The budget deal between Republican legislators and Gov. Mark Dayton will leave less money for jobs, housing and economic development in the 2012-2013 biennium. However, it will preserve and even boost funding for a handful of programs for the disabled and small businesses.
Sponsored by Rep. Bob Gunther (R-Fairmont) and Sen. Geoff Michel (R-Edina), a new law reduces General Fund spending on jobs and economic development by 8.5 percent. The Housing Finance Agency, Department of Employment and Economic Development, Department of Labor and Industry and a number of smaller agencies are funded by the law.
An earlier bill proposed a much deeper overall cut of 17.8 percent. Dayton vetoed that bill May 24, arguing many of the program reductions were too onerous.
In total, $250.8 million would be spent over the two-year biennium, with
$169.4 million coming from the General Fund. A pair of one-time transfers from special unemployment insurance accounts would reduce the net General Fund impact to $154 million. The vetoed version of the bill would have spent $138.2 million.
The law will provide one-time funding increases for the Minnesota Investment Fund ($3 million), the redevelopment grant program ($2 million) and Enterprise Minnesota ($500,000). To help leverage federal funding, one-time appropriations are also made to Vocational Rehabilitation Services ($4 million) and State Services for the Blind ($300,000).
Extended Employment, the Minnesota Youth Program and YouthBuild are all spared from cuts included in the vetoed bill. Several grant programs funded through DEED will see reduced appropriations, however, as will a handful of housing programs.
Rep. Karen Clark (DFL-Mpls) said the law is better than the original bill, but said it still cuts funding for valuable programs like contaminated site cleanup grants.
Many of the law’s reductions are tied to a plan to reform the way grant money is distributed through DEED. The department currently serves as a pass-through agency for grant money that lawmakers set aside for certain nonprofit organizations that perform workforce and economic development-related services.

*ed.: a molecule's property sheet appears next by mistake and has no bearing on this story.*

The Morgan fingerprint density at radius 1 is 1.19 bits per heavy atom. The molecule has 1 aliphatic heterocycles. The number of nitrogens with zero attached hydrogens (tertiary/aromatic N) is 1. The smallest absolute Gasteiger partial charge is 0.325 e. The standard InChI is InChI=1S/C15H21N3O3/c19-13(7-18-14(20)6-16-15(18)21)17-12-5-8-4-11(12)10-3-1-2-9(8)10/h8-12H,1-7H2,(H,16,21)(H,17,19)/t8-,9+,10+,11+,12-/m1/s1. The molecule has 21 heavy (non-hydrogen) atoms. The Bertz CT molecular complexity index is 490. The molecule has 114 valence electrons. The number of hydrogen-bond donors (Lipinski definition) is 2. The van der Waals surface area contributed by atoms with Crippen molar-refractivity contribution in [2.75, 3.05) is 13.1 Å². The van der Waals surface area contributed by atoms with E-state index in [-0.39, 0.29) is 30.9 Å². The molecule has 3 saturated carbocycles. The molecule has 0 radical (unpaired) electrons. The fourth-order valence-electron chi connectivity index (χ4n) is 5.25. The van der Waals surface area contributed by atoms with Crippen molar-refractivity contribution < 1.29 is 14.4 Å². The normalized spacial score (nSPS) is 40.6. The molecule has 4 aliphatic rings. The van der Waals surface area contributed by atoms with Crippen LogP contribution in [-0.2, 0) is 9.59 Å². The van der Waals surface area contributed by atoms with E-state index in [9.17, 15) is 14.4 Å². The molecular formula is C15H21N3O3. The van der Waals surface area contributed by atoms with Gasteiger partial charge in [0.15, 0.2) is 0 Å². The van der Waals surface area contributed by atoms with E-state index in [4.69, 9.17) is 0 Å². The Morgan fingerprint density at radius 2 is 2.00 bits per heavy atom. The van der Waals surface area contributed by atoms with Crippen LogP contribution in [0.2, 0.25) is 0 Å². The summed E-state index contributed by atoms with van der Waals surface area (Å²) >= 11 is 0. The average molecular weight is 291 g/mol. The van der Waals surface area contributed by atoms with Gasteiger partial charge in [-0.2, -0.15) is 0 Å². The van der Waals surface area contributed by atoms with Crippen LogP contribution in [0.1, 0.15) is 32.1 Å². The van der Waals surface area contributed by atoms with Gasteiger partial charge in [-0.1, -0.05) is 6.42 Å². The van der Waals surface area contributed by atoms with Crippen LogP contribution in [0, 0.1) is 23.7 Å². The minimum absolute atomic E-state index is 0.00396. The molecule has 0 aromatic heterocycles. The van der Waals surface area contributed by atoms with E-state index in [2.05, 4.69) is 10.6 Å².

Under the law’s provisions, beginning in fiscal year 2013, the current system of earmarking grant money in law would end. In its place, a series of three new competitive grant programs would be established: one for business development, one for adult workforce development, and another for youth workforce development.
In part, the move toward a competitive grant process is intended to address concerns raised in a 2010 Office of the Legislative Auditor report on the state’s workforce programs. Among other key findings, the report stated that workforce grant recipients should be selected through a competitive process.
The law also includes provisions to encourage lending to small businesses. Under the proposal, the state will guarantee up to 70 percent of loans made by qualified gap lenders — organizations that provide subordinate loans in conjunction with larger loans made by commercial financial institutions. The total guarantee amount would be capped at $1.5 million per loan.
The law establishes a loan guarantee trust fund for these purposes; however, no funding is provided for the program. The language is intended as a placeholder until more money is available.
Other selected provisions in the law include:
• authorizing DEED to retain up to 5 percent of the money appropriated for pass-through grants to monitor programs and services funded with the grant money;
• changing inspection requirements for manufactured homes and establishing a $1 million cap on manufactured home park owner payments into the manufactured home relocation trust fund; and
• making numerous technical changes to continuing education requirements for construction codes and licensing.
2011 Special Session: HF3/ SF2*/CH4